Fighting sin can be a living hell. If a person is trying to renovate himself or become a better person without the gospel, the Word, the Spirit, and prayer, he is fighting Satan without any weapons. Thomas Watson called a person like this “the old Adam dressed in new clothes.” In reality, he is doomed at the outset of the battle; his life will either be a living hell of legalism, pride, or complete despair. John Owen put it this way.
“I…bewail the endless foolish labor of poor souls who, being convinced of sin and not able to stand against the power of thir convictions, do set themselves by innumerable perpelxing ways and duties to keep down sin: but being strangers to the Spirit of God, all in vain. They combat without victory, have war without peace, and are in slavery all their days. They spend their strength for that which is not bread, and their labor for that which profits not.”
He goes on.
“This is the saddest warfare that any poor creature can be engaged in. A soul under the power of conviction from the law, is pressed to fight against sin, but has no strength for the combat. They cannot but fight, and they can never conquer; they are like men thrust on the sword of the enemies, in purpose to be slain. The law drives them on, and sin beats them back. Sometimes they think indeed that they have foiled sin, when they have only raised a dust so that they see it not; that is, they distemper their natural affections of fear, sorrow, and anguish, which makes them believe that sin is conquered, when it is not touched.”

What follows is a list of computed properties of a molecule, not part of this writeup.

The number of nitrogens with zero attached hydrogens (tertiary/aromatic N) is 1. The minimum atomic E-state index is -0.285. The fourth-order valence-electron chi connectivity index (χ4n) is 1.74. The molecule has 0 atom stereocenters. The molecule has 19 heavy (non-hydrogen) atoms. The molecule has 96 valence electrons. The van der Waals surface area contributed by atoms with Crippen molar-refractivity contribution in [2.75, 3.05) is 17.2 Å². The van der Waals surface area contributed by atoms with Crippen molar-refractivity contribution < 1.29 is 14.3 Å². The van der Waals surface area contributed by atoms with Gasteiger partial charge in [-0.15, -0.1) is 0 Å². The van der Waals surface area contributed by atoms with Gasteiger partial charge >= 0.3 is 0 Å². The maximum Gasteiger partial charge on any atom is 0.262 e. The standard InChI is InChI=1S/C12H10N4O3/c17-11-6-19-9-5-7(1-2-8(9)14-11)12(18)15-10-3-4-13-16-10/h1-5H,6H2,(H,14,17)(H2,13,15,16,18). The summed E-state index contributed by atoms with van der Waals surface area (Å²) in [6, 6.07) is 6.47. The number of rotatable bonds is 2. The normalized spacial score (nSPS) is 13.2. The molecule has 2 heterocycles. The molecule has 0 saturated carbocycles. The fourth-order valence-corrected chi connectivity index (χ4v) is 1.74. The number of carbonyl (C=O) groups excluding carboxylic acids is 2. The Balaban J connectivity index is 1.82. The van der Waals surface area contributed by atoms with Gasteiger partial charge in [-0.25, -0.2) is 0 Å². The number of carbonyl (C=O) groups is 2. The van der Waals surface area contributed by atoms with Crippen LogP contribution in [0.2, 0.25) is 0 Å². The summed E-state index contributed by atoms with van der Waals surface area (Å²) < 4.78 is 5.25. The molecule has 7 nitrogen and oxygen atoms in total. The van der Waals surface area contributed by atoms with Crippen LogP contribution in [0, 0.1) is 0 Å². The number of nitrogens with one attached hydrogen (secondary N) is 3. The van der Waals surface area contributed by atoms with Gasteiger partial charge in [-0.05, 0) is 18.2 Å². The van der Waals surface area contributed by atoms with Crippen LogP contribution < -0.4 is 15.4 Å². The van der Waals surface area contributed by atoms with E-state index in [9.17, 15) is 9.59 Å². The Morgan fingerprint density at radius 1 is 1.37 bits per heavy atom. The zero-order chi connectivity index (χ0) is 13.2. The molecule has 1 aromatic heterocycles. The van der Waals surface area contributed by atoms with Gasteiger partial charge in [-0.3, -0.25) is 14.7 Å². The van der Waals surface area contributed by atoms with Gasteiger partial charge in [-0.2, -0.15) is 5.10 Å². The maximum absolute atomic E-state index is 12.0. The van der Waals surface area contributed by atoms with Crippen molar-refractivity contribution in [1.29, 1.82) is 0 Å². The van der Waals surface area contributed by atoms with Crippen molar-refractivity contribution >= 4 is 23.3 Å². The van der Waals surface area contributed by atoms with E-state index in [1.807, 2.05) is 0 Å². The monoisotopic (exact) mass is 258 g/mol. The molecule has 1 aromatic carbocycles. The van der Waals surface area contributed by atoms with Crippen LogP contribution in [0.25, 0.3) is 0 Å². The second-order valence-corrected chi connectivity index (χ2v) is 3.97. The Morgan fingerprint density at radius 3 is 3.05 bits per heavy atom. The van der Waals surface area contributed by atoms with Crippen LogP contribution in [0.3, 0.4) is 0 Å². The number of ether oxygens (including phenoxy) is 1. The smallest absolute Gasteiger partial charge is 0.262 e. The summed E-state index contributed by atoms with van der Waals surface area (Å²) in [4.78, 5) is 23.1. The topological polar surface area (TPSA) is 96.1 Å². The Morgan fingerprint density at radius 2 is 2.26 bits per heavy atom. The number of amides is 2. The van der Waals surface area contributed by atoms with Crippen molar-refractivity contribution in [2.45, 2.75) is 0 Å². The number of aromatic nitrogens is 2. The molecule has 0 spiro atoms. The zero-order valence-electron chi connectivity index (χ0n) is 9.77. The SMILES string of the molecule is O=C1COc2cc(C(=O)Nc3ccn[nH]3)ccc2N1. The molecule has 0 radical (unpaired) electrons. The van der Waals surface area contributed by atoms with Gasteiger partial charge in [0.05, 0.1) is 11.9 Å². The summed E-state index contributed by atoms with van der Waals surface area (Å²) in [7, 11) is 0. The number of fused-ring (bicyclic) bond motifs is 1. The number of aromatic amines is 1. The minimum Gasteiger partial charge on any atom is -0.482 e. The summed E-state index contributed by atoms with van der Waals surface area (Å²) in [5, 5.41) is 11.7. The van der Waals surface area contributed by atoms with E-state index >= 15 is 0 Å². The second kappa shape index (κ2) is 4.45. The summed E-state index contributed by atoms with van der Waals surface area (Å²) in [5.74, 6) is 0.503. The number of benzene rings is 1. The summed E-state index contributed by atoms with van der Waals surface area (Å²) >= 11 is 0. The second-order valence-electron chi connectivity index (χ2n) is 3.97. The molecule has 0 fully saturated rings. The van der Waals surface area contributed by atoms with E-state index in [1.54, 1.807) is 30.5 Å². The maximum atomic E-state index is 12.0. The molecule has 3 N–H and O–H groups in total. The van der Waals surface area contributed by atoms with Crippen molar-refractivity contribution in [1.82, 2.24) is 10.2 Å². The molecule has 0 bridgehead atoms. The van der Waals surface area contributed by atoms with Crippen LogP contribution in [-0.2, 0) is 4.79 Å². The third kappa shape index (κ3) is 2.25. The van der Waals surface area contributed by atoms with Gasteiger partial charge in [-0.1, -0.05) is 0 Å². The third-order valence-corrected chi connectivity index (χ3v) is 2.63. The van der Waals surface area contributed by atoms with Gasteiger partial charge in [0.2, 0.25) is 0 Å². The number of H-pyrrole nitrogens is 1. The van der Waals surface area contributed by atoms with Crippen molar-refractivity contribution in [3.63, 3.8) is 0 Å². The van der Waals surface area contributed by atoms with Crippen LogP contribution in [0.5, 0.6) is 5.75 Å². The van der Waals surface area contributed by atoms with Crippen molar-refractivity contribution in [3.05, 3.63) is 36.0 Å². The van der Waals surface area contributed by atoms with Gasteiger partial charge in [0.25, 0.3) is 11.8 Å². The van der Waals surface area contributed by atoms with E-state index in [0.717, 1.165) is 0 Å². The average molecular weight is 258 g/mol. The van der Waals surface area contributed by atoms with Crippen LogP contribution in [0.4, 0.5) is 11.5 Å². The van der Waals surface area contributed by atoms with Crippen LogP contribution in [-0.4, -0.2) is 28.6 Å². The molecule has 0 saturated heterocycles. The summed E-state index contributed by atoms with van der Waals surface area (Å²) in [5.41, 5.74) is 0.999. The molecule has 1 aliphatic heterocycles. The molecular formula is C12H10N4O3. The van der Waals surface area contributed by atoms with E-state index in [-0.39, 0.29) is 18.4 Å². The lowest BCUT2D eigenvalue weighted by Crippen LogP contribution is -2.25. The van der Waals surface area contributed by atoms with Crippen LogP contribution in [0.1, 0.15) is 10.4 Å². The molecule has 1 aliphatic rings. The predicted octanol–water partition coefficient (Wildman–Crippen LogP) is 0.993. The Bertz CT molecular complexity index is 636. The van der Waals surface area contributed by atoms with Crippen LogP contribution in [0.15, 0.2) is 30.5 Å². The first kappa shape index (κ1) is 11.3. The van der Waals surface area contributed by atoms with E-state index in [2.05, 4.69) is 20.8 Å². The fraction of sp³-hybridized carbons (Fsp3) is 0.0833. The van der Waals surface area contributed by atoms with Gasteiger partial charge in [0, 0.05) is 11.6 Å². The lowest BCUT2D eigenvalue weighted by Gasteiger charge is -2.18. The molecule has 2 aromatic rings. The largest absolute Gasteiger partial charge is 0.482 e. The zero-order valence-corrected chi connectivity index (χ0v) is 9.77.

Rather than on our own, we need to put to sinful deeds to death by the Spirit (Rom 8.13), depending on Jesus’ work for us (Col 3.1-5), using the Word as our sword (Eph 6.17), and prayer as a great defense against sin (cf. Ps 51), always remembering that God’s grace sustains, motivates, and strengthens us for and in the battle (cf. 2 Cor 12.19). Owen explains gospel-driven mortification like this.
“Mortification of any sin must be by a supply of grace. Of ourselves we cannot do it.”
“Mortification of sin is peculiarly from the death of Christ.”
“In one word, this whole work [of mortification] which I have described as our duty, is affected, carried on, and accomplished by the power of the Spirit.”
This is a trustworthy saying: if you live according to the flesh you will die, but if by the Spirit you put to death the deeds of the body, you will live (Rom 8.13). Amen!